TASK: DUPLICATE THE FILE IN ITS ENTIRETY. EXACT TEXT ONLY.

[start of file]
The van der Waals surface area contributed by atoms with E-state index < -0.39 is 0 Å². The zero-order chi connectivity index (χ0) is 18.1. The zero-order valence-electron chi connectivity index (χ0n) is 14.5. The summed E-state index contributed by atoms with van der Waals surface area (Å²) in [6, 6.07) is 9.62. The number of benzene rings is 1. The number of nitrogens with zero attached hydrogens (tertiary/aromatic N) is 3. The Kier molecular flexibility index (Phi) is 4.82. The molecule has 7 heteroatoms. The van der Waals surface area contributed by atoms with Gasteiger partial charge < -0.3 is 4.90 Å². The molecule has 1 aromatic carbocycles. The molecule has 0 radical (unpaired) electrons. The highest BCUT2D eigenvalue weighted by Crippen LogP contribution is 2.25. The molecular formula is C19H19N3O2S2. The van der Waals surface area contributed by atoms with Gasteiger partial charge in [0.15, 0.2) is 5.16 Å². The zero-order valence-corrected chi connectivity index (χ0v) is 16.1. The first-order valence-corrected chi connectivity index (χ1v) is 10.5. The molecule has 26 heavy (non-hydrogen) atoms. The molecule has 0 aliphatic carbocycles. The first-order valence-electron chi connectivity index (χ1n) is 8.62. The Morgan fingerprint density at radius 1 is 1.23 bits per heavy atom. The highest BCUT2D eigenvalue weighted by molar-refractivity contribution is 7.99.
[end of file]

The van der Waals surface area contributed by atoms with E-state index < -0.39 is 0 Å². The zero-order chi connectivity index (χ0) is 18.1. The zero-order valence-electron chi connectivity index (χ0n) is 14.5. The summed E-state index contributed by atoms with van der Waals surface area (Å²) in [6, 6.07) is 9.62. The number of benzene rings is 1. The number of nitrogens with zero attached hydrogens (tertiary/aromatic N) is 3. The Kier molecular flexibility index (Phi) is 4.82. The molecule has 7 heteroatoms. The van der Waals surface area contributed by atoms with Gasteiger partial charge < -0.3 is 4.90 Å². The molecule has 1 aromatic carbocycles. The molecule has 0 radical (unpaired) electrons. The highest BCUT2D eigenvalue weighted by Crippen LogP contribution is 2.25. The molecular formula is C19H19N3O2S2. The van der Waals surface area contributed by atoms with Gasteiger partial charge in [0.15, 0.2) is 5.16 Å². The zero-order valence-corrected chi connectivity index (χ0v) is 16.1. The first-order valence-corrected chi connectivity index (χ1v) is 10.5. The molecule has 26 heavy (non-hydrogen) atoms. The molecule has 0 aliphatic carbocycles. The first-order valence-electron chi connectivity index (χ1n) is 8.62. The Morgan fingerprint density at radius 1 is 1.23 bits per heavy atom. The highest BCUT2D eigenvalue weighted by molar-refractivity contribution is 7.99.